A few more terms are important in accounting for share-related transactions. The number of shares authorized is the number of shares that the corporation is allowed to issue according to the company’s articles of incorporation. The number of shares issued refers to the number of shares issued by the corporation and can be owned by either external investors or by the corporation itself.
Finally, the number of shares outstanding refers to shares that are owned only by outside investors, while shares owned by the issuing corporation are called treasury shares.
The relationship can be visualized as follows:
Shares Authorized ≥ Shares Issued ≥ Shares outstanding
Where the difference between the shares issued and the shares outstanding is equal to the number of treasury shares.
2. Retained Earnings
Retained Earnings (RE) are business’ profits that are not distributed as dividends to stockholders (shareholders) but instead are allocated for investment back into the business. Retained Earnings can be used for funding working capitalNet Working CapitalNet Working Capital (NWC) is the difference between a company’s current assets (net of cash) and current liabilities (net of debt) on its balance sheet., fixed asset purchases, or debt servicing, among other things.
To calculate retained earnings, the beginning retained earnings balance is added to the net income or loss and then dividend payouts are subtracted. A summary report called a statement of retained earnings is also maintained, outlining the changes in retained earnings for a specific period.
The Retained Earnings formula is as follows:
Retained Earnings = Beginning Period Retained Earnings + Net Income/Loss – Cash Dividends – Stock Dividends
Learn more in CFI’s Retained Earnings guide.
3. Dividend Payments
Dividend payments by companies to its stockholders (shareholders) are completely discretionary. Companies have no obligation whatsoever to pay out dividends until they have been formally declared by the board. There are four key dates in terms of dividend payments, two of which require specific accounting treatments in terms of journal entries. There are various kinds of dividends that companies may compensate its shareholders, of which cash and stock are the most prevalent.
DateExplanationJournal EntryDeclaration DateOnce the board declares a dividend, the company records an obligation to pay, through a dividend payable accountDR Retained Earnings
CR Dividends Payable
Ex-dividend DateThe date on which a share trades without the right to receive a dividend that has been declared. Prior to the ex-dividend date, an investor would be entitled to dividends.No Journal EntryDate of RecordThe date when the company compiles the list of shareholders to receive dividendsNo Journal EntryPayment DateWhen the cash or other form of dividend is actually paid to the shareholderDR Dividends Payable
Applications in Personal Investing
With various debt and equity instruments in mind, we can apply this knowledge to our own personal investment decisions. Although many investment decisions depend on the level of risk we want to undertake, we cannot neglect all the key components covered above. Bonds are contractual liabilities where annual payments are guaranteed unless the issuer defaults, while dividend payments from owning shares are discretionary and not fixed.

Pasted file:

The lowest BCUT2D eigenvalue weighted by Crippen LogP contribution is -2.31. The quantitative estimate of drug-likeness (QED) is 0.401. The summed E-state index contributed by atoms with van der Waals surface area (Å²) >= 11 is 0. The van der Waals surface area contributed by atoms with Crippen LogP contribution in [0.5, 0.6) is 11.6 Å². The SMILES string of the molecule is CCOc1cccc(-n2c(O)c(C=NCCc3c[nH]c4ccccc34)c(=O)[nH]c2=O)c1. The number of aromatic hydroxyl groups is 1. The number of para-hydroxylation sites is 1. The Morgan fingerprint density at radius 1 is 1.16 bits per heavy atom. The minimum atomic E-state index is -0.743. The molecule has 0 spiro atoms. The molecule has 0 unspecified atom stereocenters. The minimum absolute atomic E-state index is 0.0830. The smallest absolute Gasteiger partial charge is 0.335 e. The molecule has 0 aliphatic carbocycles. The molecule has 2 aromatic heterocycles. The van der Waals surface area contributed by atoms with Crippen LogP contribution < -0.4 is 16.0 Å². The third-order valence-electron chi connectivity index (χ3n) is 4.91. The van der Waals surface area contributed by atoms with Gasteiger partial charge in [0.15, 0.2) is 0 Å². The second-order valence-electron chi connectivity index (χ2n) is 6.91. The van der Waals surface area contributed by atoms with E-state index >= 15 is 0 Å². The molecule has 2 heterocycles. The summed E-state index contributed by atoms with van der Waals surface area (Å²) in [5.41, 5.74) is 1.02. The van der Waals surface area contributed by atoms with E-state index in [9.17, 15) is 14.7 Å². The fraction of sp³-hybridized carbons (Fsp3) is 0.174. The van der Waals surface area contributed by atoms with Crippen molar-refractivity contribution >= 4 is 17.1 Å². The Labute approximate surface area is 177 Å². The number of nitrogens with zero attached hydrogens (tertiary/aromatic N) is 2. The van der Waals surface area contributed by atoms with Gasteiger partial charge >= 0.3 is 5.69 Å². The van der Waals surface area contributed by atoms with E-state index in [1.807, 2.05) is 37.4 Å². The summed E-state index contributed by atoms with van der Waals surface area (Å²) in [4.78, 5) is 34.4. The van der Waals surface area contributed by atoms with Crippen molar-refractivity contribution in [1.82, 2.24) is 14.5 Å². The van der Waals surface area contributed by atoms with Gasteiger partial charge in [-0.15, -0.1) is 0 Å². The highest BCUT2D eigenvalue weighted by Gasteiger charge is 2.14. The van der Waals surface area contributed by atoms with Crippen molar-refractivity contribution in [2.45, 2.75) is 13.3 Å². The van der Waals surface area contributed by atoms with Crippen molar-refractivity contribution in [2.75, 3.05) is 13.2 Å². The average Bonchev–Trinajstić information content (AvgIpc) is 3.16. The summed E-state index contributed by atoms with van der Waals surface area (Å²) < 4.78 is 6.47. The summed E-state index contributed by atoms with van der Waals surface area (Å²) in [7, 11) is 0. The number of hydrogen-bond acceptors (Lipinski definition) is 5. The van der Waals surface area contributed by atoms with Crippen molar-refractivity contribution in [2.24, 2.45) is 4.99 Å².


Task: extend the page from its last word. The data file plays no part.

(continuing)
In terms of payment and liquidation order, bondholders are ahead of preferred shareholders, who in turn are ahead of common shareholders. Therefore, from an investor’s perspective, debt is the least risky investment, and for companies, it is the cheapest source of financing because interest payments are deductible for tax purposes and also because debt generally offers a lower return to investors.
However, debt is also the riskiest form of financing for companies because the corporation must uphold the contract with bondholders to make the regular interest payments regardless of economic times.
Applications in Financial Modeling
Calculating stockholders equity is an important step in financial modeling. This is usually one of the last steps in forecasting the balance sheet items. Below is an example screenshot of a financial model where you can see the shareholders equity line completed on the balance sheet.
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Thank you for reading CFI’s guide to Stockholders equity. To keep learning and advancing your career, the following resources will be helpful:
- How to Link the 3 Financial StatementsHow the 3 Financial Statements are LinkedHow are the 3 financial statements linked together? We explain how to link the 3 financial statements together for financial modeling and
- Financial Statement Analysis GuideAnalysis of Financial StatementsHow to perform Analysis of Financial Statements. This guide will teach you to perform financial statement analysis of the income statement,
- Financial Modeling GuideFree Financial Modeling GuideThis financial modeling guide covers Excel tips and best practices on assumptions, drivers, forecasting, linking the three statements, DCF analysis, more
- How to be a Great Financial AnalystThe Analyst Trifecta® GuideThe ultimate guide on how to be a world-class financial analyst. Do you want to be a world-class financial analyst? Are you looking to follow industry-leading best practices and stand out from the crowd? Our process, called The Analyst Trifecta® consists of analytics, presentation & soft skills